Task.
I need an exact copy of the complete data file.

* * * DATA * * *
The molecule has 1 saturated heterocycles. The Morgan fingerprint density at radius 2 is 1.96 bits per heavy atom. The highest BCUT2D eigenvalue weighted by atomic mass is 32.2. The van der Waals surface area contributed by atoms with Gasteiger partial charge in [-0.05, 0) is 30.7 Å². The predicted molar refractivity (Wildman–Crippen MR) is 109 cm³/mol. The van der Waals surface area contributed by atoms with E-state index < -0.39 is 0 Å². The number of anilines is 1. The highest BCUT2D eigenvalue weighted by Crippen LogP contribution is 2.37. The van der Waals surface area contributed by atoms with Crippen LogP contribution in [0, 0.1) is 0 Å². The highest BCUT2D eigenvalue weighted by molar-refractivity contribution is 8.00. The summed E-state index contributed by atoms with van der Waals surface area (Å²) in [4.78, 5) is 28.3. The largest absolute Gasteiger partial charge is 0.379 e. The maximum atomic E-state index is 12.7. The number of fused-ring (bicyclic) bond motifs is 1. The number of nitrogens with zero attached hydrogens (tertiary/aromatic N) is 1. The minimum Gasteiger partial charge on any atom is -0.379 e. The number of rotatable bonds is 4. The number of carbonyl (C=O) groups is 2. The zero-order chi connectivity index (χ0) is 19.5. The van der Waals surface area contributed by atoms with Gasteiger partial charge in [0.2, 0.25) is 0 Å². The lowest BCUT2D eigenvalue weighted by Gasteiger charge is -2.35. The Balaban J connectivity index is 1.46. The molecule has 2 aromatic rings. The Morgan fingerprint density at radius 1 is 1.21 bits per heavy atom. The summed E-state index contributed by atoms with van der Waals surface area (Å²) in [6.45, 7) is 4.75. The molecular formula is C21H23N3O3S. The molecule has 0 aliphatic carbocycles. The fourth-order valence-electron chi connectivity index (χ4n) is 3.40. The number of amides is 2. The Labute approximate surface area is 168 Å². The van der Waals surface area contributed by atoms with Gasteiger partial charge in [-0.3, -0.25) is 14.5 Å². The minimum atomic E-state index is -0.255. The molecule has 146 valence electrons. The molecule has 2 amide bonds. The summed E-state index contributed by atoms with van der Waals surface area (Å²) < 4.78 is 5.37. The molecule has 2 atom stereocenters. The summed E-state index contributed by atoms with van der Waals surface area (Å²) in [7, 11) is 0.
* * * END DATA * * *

The molecule has 1 saturated heterocycles. The Morgan fingerprint density at radius 2 is 1.96 bits per heavy atom. The highest BCUT2D eigenvalue weighted by atomic mass is 32.2. The van der Waals surface area contributed by atoms with Gasteiger partial charge in [-0.05, 0) is 30.7 Å². The predicted molar refractivity (Wildman–Crippen MR) is 109 cm³/mol. The van der Waals surface area contributed by atoms with E-state index < -0.39 is 0 Å². The number of anilines is 1. The highest BCUT2D eigenvalue weighted by Crippen LogP contribution is 2.37. The van der Waals surface area contributed by atoms with Crippen LogP contribution in [0, 0.1) is 0 Å². The highest BCUT2D eigenvalue weighted by molar-refractivity contribution is 8.00. The summed E-state index contributed by atoms with van der Waals surface area (Å²) in [4.78, 5) is 28.3. The largest absolute Gasteiger partial charge is 0.379 e. The maximum atomic E-state index is 12.7. The number of fused-ring (bicyclic) bond motifs is 1. The number of nitrogens with zero attached hydrogens (tertiary/aromatic N) is 1. The minimum Gasteiger partial charge on any atom is -0.379 e. The number of rotatable bonds is 4. The number of carbonyl (C=O) groups is 2. The zero-order chi connectivity index (χ0) is 19.5. The van der Waals surface area contributed by atoms with Gasteiger partial charge in [0.2, 0.25) is 0 Å². The lowest BCUT2D eigenvalue weighted by Gasteiger charge is -2.35. The Balaban J connectivity index is 1.46. The molecule has 2 aromatic rings. The Morgan fingerprint density at radius 1 is 1.21 bits per heavy atom. The summed E-state index contributed by atoms with van der Waals surface area (Å²) in [6.45, 7) is 4.75. The molecular formula is C21H23N3O3S. The molecule has 0 aliphatic carbocycles. The fourth-order valence-electron chi connectivity index (χ4n) is 3.40. The number of amides is 2. The Labute approximate surface area is 168 Å². The van der Waals surface area contributed by atoms with Gasteiger partial charge in [-0.3, -0.25) is 14.5 Å². The minimum atomic E-state index is -0.255. The molecule has 146 valence electrons. The molecule has 2 amide bonds. The summed E-state index contributed by atoms with van der Waals surface area (Å²) < 4.78 is 5.37. The molecule has 2 atom stereocenters. The summed E-state index contributed by atoms with van der Waals surface area (Å²) in [7, 11) is 0.